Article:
As he began driving us back towards the house, Emma and I pondered how we would make it back to Široki. Perhaps we would just have to try hitchhiking again. But this time we did not turn back into the driveway and instead went right past it. He drove us all the way to Široki. Things worked out after all. The gentleman was so kind: he even drove us all the way to the bus station from which we were able to get a ride back to Mostar. Not only had we survived, but we had gotten quite the authentic and hospitable experience of Herzegovina.
Sometimes you just know it’s time. I woke up yesterday and knew it was time to move on from Berlin. It’s been a phenomenal two months here and I’ve made a great deal of friends, visited five countries, written a shit ton of code, and spent some serious time contemplating my life trajectory.
Tonight I will be flying from Berlin to Zagreb, from which I will be taking a bus to Split. I have intentionally left my plans after that entirely open. I may stay in Croatia for a week. Or perhaps a month. I don’t know yet, and I’m excited to be flying by the seat of my pants for awhile.
I’m looking forward to sailing, hiking, and retreating into my apartment to get some reading, writing, and research done. I plan to be mostly off the grid during my time on the Croatian coast, so don’t expect to hear from me for awhile.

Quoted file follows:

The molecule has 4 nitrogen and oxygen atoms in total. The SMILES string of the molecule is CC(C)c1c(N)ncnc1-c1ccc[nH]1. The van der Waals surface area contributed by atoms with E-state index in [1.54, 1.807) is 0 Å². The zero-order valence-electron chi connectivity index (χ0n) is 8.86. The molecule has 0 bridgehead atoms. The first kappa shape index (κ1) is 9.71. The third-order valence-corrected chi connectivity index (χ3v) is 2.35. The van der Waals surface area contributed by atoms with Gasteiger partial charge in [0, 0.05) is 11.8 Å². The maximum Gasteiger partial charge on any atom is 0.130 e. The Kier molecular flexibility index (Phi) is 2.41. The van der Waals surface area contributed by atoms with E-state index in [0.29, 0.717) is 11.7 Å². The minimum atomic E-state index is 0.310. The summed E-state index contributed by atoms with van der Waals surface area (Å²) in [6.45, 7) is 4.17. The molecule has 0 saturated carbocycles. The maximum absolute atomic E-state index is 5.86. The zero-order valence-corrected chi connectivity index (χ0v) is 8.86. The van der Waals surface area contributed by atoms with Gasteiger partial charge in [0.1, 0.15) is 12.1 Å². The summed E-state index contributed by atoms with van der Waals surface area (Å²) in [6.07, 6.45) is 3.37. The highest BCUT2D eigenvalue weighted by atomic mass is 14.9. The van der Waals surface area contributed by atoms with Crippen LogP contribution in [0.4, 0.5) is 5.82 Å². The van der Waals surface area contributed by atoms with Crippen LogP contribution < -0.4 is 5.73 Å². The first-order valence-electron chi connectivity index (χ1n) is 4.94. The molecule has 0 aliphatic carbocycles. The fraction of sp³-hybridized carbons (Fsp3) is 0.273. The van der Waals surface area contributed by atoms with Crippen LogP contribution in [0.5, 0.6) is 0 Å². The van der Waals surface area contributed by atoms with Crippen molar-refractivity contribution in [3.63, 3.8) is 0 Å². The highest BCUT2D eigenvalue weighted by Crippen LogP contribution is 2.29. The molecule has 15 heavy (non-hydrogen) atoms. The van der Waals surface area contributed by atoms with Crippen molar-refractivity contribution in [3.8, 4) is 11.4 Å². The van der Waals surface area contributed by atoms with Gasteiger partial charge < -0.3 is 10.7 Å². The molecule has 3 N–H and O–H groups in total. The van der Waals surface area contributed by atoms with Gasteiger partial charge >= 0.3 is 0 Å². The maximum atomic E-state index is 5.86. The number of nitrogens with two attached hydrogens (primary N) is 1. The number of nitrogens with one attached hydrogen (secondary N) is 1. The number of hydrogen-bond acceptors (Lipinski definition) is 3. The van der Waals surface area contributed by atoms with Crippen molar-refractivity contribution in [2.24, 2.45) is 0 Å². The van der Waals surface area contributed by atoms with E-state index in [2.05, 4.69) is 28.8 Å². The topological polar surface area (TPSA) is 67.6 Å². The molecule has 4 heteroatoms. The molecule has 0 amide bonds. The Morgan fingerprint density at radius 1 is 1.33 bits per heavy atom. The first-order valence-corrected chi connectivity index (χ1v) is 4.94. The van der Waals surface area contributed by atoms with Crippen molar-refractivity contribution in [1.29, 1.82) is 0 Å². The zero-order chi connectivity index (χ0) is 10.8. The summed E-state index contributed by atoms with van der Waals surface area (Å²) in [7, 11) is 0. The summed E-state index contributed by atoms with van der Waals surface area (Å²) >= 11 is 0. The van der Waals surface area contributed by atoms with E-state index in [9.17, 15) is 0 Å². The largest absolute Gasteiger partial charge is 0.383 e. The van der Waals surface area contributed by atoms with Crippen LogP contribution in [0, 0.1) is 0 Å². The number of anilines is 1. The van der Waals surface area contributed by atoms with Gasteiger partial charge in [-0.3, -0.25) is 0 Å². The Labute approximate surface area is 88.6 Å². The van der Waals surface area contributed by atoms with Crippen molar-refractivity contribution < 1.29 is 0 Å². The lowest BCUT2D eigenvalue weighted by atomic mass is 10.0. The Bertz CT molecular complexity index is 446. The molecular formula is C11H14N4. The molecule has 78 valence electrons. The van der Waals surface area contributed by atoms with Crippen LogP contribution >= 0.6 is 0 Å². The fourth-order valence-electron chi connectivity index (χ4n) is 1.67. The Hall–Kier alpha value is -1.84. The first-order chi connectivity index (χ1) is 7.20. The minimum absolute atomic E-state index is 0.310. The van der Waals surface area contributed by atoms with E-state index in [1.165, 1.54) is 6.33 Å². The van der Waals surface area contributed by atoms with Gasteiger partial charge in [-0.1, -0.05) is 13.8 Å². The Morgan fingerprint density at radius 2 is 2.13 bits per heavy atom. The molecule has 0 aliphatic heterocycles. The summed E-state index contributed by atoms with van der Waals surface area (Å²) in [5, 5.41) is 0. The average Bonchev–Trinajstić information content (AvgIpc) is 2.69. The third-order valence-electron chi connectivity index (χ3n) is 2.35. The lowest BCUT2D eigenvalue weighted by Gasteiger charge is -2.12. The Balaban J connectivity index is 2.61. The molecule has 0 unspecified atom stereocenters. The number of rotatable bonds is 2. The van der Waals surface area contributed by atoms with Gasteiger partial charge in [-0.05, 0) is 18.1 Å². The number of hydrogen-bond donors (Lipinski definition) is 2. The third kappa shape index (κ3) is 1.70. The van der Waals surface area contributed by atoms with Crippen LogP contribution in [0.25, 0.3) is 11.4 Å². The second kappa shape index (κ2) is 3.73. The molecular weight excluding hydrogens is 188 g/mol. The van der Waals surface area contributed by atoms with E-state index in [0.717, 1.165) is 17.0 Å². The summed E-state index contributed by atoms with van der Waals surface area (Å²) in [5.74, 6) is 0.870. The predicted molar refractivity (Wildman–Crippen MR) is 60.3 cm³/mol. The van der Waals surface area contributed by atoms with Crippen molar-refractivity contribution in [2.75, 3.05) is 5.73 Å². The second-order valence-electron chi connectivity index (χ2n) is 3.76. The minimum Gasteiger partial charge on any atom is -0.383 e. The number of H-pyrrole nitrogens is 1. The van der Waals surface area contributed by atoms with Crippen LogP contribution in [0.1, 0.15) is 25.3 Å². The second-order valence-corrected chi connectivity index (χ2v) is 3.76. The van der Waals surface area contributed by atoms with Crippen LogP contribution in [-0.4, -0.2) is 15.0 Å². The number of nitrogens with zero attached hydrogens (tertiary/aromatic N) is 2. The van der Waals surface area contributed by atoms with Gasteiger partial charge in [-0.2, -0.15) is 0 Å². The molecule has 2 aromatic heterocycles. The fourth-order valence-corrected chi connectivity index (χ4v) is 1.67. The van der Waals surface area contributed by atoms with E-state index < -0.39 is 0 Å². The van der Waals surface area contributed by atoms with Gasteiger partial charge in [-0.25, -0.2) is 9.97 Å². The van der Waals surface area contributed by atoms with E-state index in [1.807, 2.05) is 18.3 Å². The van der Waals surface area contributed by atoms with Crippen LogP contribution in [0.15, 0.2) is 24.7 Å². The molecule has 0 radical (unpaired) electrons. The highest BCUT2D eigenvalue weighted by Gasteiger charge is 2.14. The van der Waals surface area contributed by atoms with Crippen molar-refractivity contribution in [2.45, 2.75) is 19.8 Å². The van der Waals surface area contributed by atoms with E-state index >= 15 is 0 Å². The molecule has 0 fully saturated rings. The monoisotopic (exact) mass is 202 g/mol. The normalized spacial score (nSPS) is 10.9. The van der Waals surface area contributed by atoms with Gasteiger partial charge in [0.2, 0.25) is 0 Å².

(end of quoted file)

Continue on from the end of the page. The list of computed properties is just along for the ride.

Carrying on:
After living here for two months, I’m happy to say that Berlin is the most amazing city I’ve ever been to. Here’s why.
Beyond a certain population, it doesn’t matter how big a city is because you can find anything or anybody that you want if you look hard enough, and Berlin is well beyond that population threshold. Berlin is simultaneously massive, yet inexpensive; spread out, yet walkable; and historic, yet modern.
For just €360 ($486) a month I am able to rent a bedroom in the southern part of Kreuzburg – the neighborhood most notorious for outgoing people, lively 20-something’s, nightclubs, and spontaneous events. I am a short 20 minute walk to Mitte – the central district with a lot touristic sites, shopping, and offices, a 20 minute walk to Tempelhof – an airport that was closed down and converted into a park where people can bike, skate, and kiteboard down the runway or stop and listen to live music and drink beer while enjoying some of the most beautiful urban sunsets I’ve ever seen, or two stops on the U-Bahn (the subway system) to Neukölln – an vibrant and inexpensive Turkish neighborhood full of thrift shops and flea markets.
Berlin truly feels livable, balanced, and practical in every sense of the word. It offers:
- Air. Some of the cleanest air in Europe.
- Transit. The U-Bahn (underground train), S-Bahn (above-ground train), and bus system make getting around extremely efficient. With the exception of Tokyo, I’ve never seen a rapid transit system that is as reliable or easy to navigate.
- Balance. A great culture that embraces a healthy balance between work and life.
- Bikes. Extensive network of wide, dedicated bike paths. Almost every road has one.
- Public Spaces. Parks, playgrounds, football (soccer) fields, plazas, fleamarkets, live outdoor music, outdoor seating at most restaurants.
- Families. Everywhere you look, there are a lot of parents with strollers and kids.
- Dogs. Every day I see dozens of people walking their perfectly trained dogs without leashes – even on the U-Bahn. In fact, a lot of companies even allow them in the office.
- Safety. There is generally no need to worry about walking around alone at night.
- Centrality. You can get to almost anywhere else in Europe via plane, bus, or train within just a few hours.